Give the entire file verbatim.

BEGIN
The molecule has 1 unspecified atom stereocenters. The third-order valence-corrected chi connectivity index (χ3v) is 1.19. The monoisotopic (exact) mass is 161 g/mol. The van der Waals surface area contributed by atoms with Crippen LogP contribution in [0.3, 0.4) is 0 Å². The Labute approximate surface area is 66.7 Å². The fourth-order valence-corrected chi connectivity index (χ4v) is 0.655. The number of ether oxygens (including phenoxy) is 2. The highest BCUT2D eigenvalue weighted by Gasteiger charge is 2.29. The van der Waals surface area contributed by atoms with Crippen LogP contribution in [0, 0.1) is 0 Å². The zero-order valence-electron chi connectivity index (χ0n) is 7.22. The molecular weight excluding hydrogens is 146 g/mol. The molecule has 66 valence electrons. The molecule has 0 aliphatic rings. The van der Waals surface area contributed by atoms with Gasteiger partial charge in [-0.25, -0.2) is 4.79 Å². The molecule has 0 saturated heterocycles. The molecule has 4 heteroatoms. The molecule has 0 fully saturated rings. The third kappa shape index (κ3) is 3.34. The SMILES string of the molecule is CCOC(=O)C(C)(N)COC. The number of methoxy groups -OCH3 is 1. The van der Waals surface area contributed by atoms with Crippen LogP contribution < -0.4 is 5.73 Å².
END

The molecule has 1 unspecified atom stereocenters. The third-order valence-corrected chi connectivity index (χ3v) is 1.19. The monoisotopic (exact) mass is 161 g/mol. The van der Waals surface area contributed by atoms with Crippen LogP contribution in [0.3, 0.4) is 0 Å². The Labute approximate surface area is 66.7 Å². The fourth-order valence-corrected chi connectivity index (χ4v) is 0.655. The number of ether oxygens (including phenoxy) is 2. The highest BCUT2D eigenvalue weighted by Gasteiger charge is 2.29. The van der Waals surface area contributed by atoms with Crippen LogP contribution in [0, 0.1) is 0 Å². The zero-order valence-electron chi connectivity index (χ0n) is 7.22. The molecular weight excluding hydrogens is 146 g/mol. The molecule has 66 valence electrons. The molecule has 0 aliphatic rings. The van der Waals surface area contributed by atoms with Gasteiger partial charge in [-0.25, -0.2) is 4.79 Å². The molecule has 0 saturated heterocycles. The molecule has 4 heteroatoms. The molecule has 0 fully saturated rings. The third kappa shape index (κ3) is 3.34. The SMILES string of the molecule is CCOC(=O)C(C)(N)COC. The number of methoxy groups -OCH3 is 1. The van der Waals surface area contributed by atoms with Crippen LogP contribution < -0.4 is 5.73 Å².